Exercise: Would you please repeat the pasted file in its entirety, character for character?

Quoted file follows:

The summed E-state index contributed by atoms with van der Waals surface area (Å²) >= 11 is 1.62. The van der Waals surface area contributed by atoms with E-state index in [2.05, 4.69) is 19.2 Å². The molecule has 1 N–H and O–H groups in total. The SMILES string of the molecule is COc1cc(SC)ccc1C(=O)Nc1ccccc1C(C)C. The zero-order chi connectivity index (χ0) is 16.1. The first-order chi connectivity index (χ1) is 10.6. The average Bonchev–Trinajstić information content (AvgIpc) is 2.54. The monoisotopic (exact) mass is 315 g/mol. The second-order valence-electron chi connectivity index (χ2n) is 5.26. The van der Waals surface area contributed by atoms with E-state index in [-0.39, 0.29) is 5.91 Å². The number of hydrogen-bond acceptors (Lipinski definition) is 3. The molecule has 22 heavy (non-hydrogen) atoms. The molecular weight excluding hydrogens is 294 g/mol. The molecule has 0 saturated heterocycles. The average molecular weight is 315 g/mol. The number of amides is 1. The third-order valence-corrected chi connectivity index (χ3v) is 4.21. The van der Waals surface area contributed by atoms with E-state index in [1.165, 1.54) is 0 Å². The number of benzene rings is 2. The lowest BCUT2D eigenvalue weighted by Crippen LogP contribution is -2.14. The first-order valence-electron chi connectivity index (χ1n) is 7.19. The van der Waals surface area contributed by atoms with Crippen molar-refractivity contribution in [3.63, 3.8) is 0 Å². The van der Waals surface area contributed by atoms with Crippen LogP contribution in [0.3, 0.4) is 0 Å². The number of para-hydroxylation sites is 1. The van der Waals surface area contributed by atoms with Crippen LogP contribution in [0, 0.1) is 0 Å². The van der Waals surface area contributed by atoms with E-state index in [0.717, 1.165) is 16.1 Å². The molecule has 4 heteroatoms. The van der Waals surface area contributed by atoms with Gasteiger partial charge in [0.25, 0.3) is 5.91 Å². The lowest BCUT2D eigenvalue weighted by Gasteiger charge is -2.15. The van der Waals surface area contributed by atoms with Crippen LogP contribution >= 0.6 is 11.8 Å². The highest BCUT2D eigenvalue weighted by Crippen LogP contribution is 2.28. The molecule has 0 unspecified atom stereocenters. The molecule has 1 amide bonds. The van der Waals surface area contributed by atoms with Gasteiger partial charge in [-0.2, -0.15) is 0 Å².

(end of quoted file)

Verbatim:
The summed E-state index contributed by atoms with van der Waals surface area (Å²) >= 11 is 1.62. The van der Waals surface area contributed by atoms with E-state index in [2.05, 4.69) is 19.2 Å². The molecule has 1 N–H and O–H groups in total. The SMILES string of the molecule is COc1cc(SC)ccc1C(=O)Nc1ccccc1C(C)C. The zero-order chi connectivity index (χ0) is 16.1. The first-order chi connectivity index (χ1) is 10.6. The average Bonchev–Trinajstić information content (AvgIpc) is 2.54. The monoisotopic (exact) mass is 315 g/mol. The second-order valence-electron chi connectivity index (χ2n) is 5.26. The van der Waals surface area contributed by atoms with E-state index in [-0.39, 0.29) is 5.91 Å². The number of hydrogen-bond acceptors (Lipinski definition) is 3. The molecule has 22 heavy (non-hydrogen) atoms. The molecular weight excluding hydrogens is 294 g/mol. The molecule has 0 saturated heterocycles. The average molecular weight is 315 g/mol. The number of amides is 1. The third-order valence-corrected chi connectivity index (χ3v) is 4.21. The van der Waals surface area contributed by atoms with E-state index in [1.165, 1.54) is 0 Å². The number of benzene rings is 2. The lowest BCUT2D eigenvalue weighted by Crippen LogP contribution is -2.14. The first-order valence-electron chi connectivity index (χ1n) is 7.19. The van der Waals surface area contributed by atoms with Crippen molar-refractivity contribution in [3.63, 3.8) is 0 Å². The van der Waals surface area contributed by atoms with Crippen LogP contribution in [0.3, 0.4) is 0 Å². The number of para-hydroxylation sites is 1. The van der Waals surface area contributed by atoms with Crippen LogP contribution in [0, 0.1) is 0 Å². The van der Waals surface area contributed by atoms with E-state index in [0.717, 1.165) is 16.1 Å². The molecule has 4 heteroatoms. The van der Waals surface area contributed by atoms with Gasteiger partial charge in [0.25, 0.3) is 5.91 Å². The lowest BCUT2D eigenvalue weighted by Gasteiger charge is -2.15. The van der Waals surface area contributed by atoms with Crippen LogP contribution >= 0.6 is 11.8 Å². The highest BCUT2D eigenvalue weighted by Crippen LogP contribution is 2.28. The molecule has 0 unspecified atom stereocenters. The molecule has 1 amide bonds. The van der Waals surface area contributed by atoms with Gasteiger partial charge in [-0.2, -0.15) is 0 Å².